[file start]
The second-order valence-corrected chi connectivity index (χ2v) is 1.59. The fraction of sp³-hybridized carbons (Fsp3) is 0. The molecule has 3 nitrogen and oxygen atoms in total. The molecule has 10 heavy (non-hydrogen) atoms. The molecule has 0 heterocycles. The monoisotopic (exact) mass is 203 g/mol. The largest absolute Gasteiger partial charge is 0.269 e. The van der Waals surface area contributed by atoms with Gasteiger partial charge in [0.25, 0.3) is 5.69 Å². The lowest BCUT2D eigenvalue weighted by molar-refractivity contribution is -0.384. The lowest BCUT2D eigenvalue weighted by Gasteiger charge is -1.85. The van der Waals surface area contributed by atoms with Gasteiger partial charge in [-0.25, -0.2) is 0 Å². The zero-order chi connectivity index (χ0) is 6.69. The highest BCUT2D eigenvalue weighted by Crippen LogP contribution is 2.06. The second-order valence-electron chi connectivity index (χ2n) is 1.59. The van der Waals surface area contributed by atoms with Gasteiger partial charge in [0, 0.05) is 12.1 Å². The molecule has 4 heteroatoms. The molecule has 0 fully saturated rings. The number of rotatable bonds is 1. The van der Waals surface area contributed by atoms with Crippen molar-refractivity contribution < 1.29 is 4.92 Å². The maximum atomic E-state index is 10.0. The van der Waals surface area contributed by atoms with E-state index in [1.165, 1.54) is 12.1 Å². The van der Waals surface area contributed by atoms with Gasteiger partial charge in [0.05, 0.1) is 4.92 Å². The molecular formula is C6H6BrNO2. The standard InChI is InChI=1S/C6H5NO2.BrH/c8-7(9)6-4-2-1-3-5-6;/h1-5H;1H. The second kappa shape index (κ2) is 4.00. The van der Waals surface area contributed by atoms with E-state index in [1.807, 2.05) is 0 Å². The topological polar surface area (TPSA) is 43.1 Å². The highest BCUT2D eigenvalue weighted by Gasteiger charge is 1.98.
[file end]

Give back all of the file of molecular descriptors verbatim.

The second-order valence-corrected chi connectivity index (χ2v) is 1.59. The fraction of sp³-hybridized carbons (Fsp3) is 0. The molecule has 3 nitrogen and oxygen atoms in total. The molecule has 10 heavy (non-hydrogen) atoms. The molecule has 0 heterocycles. The monoisotopic (exact) mass is 203 g/mol. The largest absolute Gasteiger partial charge is 0.269 e. The van der Waals surface area contributed by atoms with Gasteiger partial charge in [0.25, 0.3) is 5.69 Å². The lowest BCUT2D eigenvalue weighted by molar-refractivity contribution is -0.384. The lowest BCUT2D eigenvalue weighted by Gasteiger charge is -1.85. The van der Waals surface area contributed by atoms with Gasteiger partial charge in [-0.25, -0.2) is 0 Å². The zero-order chi connectivity index (χ0) is 6.69. The highest BCUT2D eigenvalue weighted by Crippen LogP contribution is 2.06. The second-order valence-electron chi connectivity index (χ2n) is 1.59. The van der Waals surface area contributed by atoms with Gasteiger partial charge in [0, 0.05) is 12.1 Å². The molecule has 4 heteroatoms. The molecule has 0 fully saturated rings. The number of rotatable bonds is 1. The van der Waals surface area contributed by atoms with Crippen molar-refractivity contribution < 1.29 is 4.92 Å². The maximum atomic E-state index is 10.0. The van der Waals surface area contributed by atoms with E-state index in [1.165, 1.54) is 12.1 Å². The van der Waals surface area contributed by atoms with Gasteiger partial charge in [0.05, 0.1) is 4.92 Å². The molecular formula is C6H6BrNO2. The standard InChI is InChI=1S/C6H5NO2.BrH/c8-7(9)6-4-2-1-3-5-6;/h1-5H;1H. The second kappa shape index (κ2) is 4.00. The van der Waals surface area contributed by atoms with E-state index in [1.807, 2.05) is 0 Å². The topological polar surface area (TPSA) is 43.1 Å². The highest BCUT2D eigenvalue weighted by Gasteiger charge is 1.98.